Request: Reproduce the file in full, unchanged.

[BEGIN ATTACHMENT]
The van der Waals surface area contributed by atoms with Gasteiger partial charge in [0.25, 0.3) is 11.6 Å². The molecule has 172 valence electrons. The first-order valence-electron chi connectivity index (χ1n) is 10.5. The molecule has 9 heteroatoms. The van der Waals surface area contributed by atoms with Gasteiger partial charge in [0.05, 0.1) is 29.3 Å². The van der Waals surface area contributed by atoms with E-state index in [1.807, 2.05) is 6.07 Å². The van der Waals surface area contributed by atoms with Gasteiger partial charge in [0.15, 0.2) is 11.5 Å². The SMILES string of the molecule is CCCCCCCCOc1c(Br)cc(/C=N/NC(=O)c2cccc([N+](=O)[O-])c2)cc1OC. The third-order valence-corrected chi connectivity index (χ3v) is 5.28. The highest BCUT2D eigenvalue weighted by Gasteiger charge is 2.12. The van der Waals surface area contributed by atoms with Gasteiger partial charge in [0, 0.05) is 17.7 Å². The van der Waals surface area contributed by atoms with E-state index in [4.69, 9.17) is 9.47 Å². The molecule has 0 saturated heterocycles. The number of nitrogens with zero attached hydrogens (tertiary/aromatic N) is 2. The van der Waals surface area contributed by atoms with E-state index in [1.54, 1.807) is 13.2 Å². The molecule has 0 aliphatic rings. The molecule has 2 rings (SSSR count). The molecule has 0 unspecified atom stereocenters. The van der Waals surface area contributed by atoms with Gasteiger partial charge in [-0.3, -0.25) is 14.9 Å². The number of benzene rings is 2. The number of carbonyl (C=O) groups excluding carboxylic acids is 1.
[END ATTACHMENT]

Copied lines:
The van der Waals surface area contributed by atoms with Gasteiger partial charge in [0.25, 0.3) is 11.6 Å². The molecule has 172 valence electrons. The first-order valence-electron chi connectivity index (χ1n) is 10.5. The molecule has 9 heteroatoms. The van der Waals surface area contributed by atoms with Gasteiger partial charge in [0.05, 0.1) is 29.3 Å². The van der Waals surface area contributed by atoms with E-state index in [1.807, 2.05) is 6.07 Å². The van der Waals surface area contributed by atoms with Gasteiger partial charge in [0.15, 0.2) is 11.5 Å². The SMILES string of the molecule is CCCCCCCCOc1c(Br)cc(/C=N/NC(=O)c2cccc([N+](=O)[O-])c2)cc1OC. The third-order valence-corrected chi connectivity index (χ3v) is 5.28. The highest BCUT2D eigenvalue weighted by Gasteiger charge is 2.12. The van der Waals surface area contributed by atoms with Gasteiger partial charge in [0, 0.05) is 17.7 Å². The van der Waals surface area contributed by atoms with E-state index in [4.69, 9.17) is 9.47 Å². The molecule has 0 saturated heterocycles. The number of nitrogens with zero attached hydrogens (tertiary/aromatic N) is 2. The van der Waals surface area contributed by atoms with E-state index in [1.54, 1.807) is 13.2 Å². The molecule has 0 aliphatic rings. The molecule has 2 rings (SSSR count). The molecule has 0 unspecified atom stereocenters. The van der Waals surface area contributed by atoms with Gasteiger partial charge in [-0.3, -0.25) is 14.9 Å². The number of benzene rings is 2. The number of carbonyl (C=O) groups excluding carboxylic acids is 1.